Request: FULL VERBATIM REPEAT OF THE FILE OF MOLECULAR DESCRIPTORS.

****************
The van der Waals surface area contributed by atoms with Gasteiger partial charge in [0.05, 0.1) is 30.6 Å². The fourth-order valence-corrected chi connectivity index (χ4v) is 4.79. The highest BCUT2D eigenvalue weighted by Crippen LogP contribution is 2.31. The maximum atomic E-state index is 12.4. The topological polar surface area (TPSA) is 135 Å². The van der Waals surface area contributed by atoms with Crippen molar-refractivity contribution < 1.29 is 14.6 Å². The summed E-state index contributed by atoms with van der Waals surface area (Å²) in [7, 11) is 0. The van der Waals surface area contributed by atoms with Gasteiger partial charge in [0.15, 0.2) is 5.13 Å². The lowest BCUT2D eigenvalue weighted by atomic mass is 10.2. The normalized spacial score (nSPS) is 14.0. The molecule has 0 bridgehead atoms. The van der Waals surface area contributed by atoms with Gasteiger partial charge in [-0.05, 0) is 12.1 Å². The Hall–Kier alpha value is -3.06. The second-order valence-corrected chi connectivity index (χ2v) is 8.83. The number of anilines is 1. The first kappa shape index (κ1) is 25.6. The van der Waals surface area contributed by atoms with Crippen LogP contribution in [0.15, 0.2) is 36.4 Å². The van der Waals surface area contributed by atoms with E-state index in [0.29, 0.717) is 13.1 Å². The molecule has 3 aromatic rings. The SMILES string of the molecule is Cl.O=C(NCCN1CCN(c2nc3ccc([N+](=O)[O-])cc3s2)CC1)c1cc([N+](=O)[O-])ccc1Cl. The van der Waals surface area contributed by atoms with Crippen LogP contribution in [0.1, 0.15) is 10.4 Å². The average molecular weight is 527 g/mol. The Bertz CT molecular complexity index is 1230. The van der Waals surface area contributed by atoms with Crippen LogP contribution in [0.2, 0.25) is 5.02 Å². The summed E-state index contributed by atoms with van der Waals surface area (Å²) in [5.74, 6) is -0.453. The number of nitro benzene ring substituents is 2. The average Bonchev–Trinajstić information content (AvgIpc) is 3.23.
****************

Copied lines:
The van der Waals surface area contributed by atoms with Gasteiger partial charge in [0.05, 0.1) is 30.6 Å². The fourth-order valence-corrected chi connectivity index (χ4v) is 4.79. The highest BCUT2D eigenvalue weighted by Crippen LogP contribution is 2.31. The maximum atomic E-state index is 12.4. The topological polar surface area (TPSA) is 135 Å². The van der Waals surface area contributed by atoms with Crippen molar-refractivity contribution < 1.29 is 14.6 Å². The summed E-state index contributed by atoms with van der Waals surface area (Å²) in [7, 11) is 0. The van der Waals surface area contributed by atoms with Gasteiger partial charge in [0.15, 0.2) is 5.13 Å². The lowest BCUT2D eigenvalue weighted by atomic mass is 10.2. The normalized spacial score (nSPS) is 14.0. The molecule has 0 bridgehead atoms. The van der Waals surface area contributed by atoms with Gasteiger partial charge in [-0.05, 0) is 12.1 Å². The Hall–Kier alpha value is -3.06. The second-order valence-corrected chi connectivity index (χ2v) is 8.83. The number of anilines is 1. The first kappa shape index (κ1) is 25.6. The van der Waals surface area contributed by atoms with Crippen LogP contribution in [0.15, 0.2) is 36.4 Å². The van der Waals surface area contributed by atoms with E-state index in [0.29, 0.717) is 13.1 Å². The molecule has 3 aromatic rings. The SMILES string of the molecule is Cl.O=C(NCCN1CCN(c2nc3ccc([N+](=O)[O-])cc3s2)CC1)c1cc([N+](=O)[O-])ccc1Cl. The van der Waals surface area contributed by atoms with Crippen LogP contribution in [0.1, 0.15) is 10.4 Å². The average molecular weight is 527 g/mol. The Bertz CT molecular complexity index is 1230. The van der Waals surface area contributed by atoms with Crippen LogP contribution in [0.2, 0.25) is 5.02 Å². The summed E-state index contributed by atoms with van der Waals surface area (Å²) in [5.74, 6) is -0.453. The number of nitro benzene ring substituents is 2. The average Bonchev–Trinajstić information content (AvgIpc) is 3.23.